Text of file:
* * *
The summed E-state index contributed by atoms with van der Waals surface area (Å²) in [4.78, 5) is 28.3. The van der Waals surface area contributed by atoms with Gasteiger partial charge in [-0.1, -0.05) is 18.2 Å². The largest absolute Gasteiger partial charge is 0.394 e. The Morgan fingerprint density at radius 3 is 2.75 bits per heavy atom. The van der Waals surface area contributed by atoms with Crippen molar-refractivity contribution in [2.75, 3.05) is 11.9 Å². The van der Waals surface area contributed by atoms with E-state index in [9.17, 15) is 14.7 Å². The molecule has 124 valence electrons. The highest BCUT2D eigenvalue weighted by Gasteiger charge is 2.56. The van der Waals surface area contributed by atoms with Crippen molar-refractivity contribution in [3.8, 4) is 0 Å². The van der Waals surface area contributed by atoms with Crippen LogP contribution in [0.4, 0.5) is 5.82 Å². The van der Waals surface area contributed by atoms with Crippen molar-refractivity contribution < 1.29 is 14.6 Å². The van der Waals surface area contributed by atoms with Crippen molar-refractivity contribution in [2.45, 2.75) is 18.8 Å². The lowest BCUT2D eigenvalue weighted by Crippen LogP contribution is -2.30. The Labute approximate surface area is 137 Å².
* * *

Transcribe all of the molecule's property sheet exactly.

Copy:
The summed E-state index contributed by atoms with van der Waals surface area (Å²) in [4.78, 5) is 28.3. The van der Waals surface area contributed by atoms with Gasteiger partial charge in [-0.1, -0.05) is 18.2 Å². The largest absolute Gasteiger partial charge is 0.394 e. The Morgan fingerprint density at radius 3 is 2.75 bits per heavy atom. The van der Waals surface area contributed by atoms with Crippen molar-refractivity contribution in [2.75, 3.05) is 11.9 Å². The van der Waals surface area contributed by atoms with E-state index in [9.17, 15) is 14.7 Å². The molecule has 124 valence electrons. The highest BCUT2D eigenvalue weighted by Gasteiger charge is 2.56. The van der Waals surface area contributed by atoms with Crippen molar-refractivity contribution in [3.8, 4) is 0 Å². The van der Waals surface area contributed by atoms with Crippen LogP contribution in [0.4, 0.5) is 5.82 Å². The van der Waals surface area contributed by atoms with Crippen molar-refractivity contribution < 1.29 is 14.6 Å². The van der Waals surface area contributed by atoms with Crippen molar-refractivity contribution in [2.45, 2.75) is 18.8 Å². The lowest BCUT2D eigenvalue weighted by Crippen LogP contribution is -2.30. The Labute approximate surface area is 137 Å².